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Kimina
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(Original post by RussellG)
Education is a foundation of country.
There is a clear correlations between economic growth and good education (except those with rich natural resources).

Nations with poor education system and poorly educated people have no future.

Whereas fancy cars don't contribute a lot to nations' economy.
(More citizens with fancy cars contribute very little for higher GDP growth. but more educated citizens can bring higher GDP growth.)

In other words, 'the investment for higher education has a much higher multiplier effect than the investment for fancy cars'.
Exactly my point though. We have such an appalling primary and secondary education system that needs to be sorted out before we invest in 'less worthwhile' further education courses. There are 'graduates' who cannot write correctly or perform simply mathematical calculations... so the value of this so called 'education' from bull universities is questionable.
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PQ
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(Original post by Toub123)
You know your university has failed as an educational institution when they offer 'David Beckham Studies'...
Please show me which university offers a degree (or even a qualification) on that topic. Repeating urban myths as fact doesn't strengthen your argument.

(Original post by Kimina)
Exactly my point though. We have such an appalling primary and secondary education system that needs to be sorted out before we invest in 'less worthwhile' further education courses. There are 'graduates' who cannot write correctly or perform simply mathematical calculations... so the value of this so called 'education' from bull universities is questionable.
Really? Do you have any evidence to back up this claim?
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Hannahmay01
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No unis such as york st john and Canterbury Christ church are the best unis for primary education.
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RussellG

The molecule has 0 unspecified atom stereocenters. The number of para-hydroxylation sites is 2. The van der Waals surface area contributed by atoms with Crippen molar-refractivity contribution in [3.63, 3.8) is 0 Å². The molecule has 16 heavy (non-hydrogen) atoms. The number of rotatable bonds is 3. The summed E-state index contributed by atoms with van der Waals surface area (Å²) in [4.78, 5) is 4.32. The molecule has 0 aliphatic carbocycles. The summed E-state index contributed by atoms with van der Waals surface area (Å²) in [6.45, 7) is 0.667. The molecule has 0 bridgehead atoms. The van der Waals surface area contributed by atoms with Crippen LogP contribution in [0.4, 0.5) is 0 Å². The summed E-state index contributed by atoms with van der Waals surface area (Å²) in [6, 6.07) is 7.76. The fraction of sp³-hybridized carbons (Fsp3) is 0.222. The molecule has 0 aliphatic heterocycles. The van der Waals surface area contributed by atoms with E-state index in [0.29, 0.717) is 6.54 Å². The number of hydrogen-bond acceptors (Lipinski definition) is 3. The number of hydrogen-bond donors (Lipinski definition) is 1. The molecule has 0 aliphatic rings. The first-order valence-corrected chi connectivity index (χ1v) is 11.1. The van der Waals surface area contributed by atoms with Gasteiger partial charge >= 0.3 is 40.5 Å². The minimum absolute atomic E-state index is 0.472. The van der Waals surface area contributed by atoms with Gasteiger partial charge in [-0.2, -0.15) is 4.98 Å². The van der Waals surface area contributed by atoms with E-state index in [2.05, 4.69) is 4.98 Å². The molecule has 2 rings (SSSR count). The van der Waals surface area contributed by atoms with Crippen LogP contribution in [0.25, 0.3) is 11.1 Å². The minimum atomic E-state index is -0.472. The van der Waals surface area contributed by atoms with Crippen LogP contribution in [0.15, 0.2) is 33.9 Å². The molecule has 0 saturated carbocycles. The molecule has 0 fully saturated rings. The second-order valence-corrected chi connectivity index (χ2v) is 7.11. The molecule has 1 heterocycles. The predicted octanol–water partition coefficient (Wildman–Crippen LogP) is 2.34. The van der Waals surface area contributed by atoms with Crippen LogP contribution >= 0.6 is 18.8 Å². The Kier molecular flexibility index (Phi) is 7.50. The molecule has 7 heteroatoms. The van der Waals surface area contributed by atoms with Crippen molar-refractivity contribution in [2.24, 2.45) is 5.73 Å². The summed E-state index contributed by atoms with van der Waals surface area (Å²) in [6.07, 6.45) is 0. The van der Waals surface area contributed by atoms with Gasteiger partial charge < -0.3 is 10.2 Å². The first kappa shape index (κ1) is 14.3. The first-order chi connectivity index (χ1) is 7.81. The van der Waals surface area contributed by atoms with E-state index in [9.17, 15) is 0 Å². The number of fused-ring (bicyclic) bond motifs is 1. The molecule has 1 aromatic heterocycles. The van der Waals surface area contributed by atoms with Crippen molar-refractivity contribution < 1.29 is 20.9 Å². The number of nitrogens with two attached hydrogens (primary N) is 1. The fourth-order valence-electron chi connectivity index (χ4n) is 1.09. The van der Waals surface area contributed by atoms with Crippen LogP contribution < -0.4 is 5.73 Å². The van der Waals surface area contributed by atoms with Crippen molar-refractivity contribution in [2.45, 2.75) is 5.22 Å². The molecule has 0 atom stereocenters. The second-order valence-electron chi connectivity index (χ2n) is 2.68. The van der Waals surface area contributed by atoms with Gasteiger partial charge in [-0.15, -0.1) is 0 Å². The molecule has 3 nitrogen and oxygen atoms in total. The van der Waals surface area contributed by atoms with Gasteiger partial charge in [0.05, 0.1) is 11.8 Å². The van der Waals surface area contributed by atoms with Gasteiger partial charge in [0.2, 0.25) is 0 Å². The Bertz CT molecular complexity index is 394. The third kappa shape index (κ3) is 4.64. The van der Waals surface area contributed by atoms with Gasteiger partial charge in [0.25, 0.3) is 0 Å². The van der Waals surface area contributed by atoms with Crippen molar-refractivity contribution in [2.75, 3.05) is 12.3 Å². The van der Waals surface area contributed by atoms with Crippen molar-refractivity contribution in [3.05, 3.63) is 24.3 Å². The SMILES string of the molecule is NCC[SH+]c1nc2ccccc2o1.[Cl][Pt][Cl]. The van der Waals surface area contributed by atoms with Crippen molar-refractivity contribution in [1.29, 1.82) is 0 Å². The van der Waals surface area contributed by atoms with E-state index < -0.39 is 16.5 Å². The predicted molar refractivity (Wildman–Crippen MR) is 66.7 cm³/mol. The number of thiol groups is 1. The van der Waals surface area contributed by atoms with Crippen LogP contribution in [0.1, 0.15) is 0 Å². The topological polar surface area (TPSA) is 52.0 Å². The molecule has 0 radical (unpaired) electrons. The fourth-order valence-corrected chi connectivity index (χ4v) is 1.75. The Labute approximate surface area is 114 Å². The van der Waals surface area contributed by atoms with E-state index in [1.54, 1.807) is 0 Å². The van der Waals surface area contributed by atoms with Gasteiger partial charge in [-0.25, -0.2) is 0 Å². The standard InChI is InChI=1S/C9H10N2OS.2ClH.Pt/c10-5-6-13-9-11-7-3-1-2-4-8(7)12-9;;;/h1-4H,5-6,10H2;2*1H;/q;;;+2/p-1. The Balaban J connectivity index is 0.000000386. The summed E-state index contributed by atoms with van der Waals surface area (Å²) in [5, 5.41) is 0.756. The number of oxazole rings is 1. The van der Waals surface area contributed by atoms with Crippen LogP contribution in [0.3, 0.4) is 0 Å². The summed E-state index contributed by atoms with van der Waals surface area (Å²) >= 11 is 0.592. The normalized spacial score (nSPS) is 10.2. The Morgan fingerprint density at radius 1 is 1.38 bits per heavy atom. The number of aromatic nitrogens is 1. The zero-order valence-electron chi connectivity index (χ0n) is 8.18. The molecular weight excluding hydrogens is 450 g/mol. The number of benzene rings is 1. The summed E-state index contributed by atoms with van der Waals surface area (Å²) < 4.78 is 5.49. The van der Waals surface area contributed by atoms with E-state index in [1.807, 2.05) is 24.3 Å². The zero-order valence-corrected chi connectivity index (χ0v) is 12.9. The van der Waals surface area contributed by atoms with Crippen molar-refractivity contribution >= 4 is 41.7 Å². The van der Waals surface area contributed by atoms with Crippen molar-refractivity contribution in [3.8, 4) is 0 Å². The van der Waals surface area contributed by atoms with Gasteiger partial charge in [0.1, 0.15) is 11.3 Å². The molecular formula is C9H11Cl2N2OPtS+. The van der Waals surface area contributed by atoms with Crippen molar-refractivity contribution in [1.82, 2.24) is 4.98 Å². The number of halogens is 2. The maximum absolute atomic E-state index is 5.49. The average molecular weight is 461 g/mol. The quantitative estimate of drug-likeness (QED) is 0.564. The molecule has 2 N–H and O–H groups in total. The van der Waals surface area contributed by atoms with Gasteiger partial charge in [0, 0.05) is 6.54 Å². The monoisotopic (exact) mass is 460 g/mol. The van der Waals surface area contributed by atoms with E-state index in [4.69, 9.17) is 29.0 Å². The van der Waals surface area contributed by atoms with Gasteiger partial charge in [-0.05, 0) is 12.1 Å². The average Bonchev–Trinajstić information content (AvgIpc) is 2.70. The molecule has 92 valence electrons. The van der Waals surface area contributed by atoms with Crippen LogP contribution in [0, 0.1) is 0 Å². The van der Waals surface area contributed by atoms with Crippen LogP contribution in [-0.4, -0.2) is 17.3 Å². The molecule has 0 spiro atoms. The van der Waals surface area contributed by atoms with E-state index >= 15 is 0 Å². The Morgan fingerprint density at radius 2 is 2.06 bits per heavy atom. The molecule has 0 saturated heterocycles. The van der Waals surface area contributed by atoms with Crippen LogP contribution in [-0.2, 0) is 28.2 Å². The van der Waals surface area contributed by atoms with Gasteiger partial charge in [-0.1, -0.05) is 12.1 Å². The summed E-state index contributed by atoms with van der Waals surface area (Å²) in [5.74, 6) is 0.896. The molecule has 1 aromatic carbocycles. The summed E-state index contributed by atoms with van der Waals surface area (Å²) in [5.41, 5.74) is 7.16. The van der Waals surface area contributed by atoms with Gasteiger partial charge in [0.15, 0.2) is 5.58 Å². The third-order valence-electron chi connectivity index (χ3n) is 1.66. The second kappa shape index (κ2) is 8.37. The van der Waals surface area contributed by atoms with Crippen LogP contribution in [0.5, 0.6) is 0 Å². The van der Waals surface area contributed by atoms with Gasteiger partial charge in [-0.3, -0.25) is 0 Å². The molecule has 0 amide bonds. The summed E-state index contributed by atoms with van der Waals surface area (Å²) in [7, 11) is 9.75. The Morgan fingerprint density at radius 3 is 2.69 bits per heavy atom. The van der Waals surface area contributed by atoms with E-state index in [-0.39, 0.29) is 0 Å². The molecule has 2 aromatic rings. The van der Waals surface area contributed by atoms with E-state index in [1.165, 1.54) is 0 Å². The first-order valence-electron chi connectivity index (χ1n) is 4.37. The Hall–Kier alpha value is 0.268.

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(Original post by Kimina)
Exactly my point though. We have such an appalling primary and secondary education system that needs to be sorted out before we invest in 'less worthwhile' further education courses. There are 'graduates' who cannot write correctly or perform simply mathematical calculations... so the value of this so called 'education' from bull universities is questionable.
Public primary and secondary education are usually appalling not only in the UK but also in other countries. (for example, look at US or France)

Even the countries having most educated secondary students like East Asian countries don't have good public education systems at all. The main difference between UK and those countries is simply a result of supplemental studies like cram schools and 'how much parents are prepared to spend huge money for education instead of buying fancy cars and PS4'.

In the UK, only upper and some middle class families do the same and the rest of the families just don't care about educational expenditure (maybe a bit but not enough).

Kids especially around 6-15 need massive educational supports from their own parents. What UK essentially needs for the improvement of primary education is actually education to parents rather than kids.

But I'm not saying UK should copy East Asian countries, actually I don't think it's needed. I just wanted to say it's a result of the decision making process but not the quality of free education.
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nulli tertius
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(Original post by Kimina)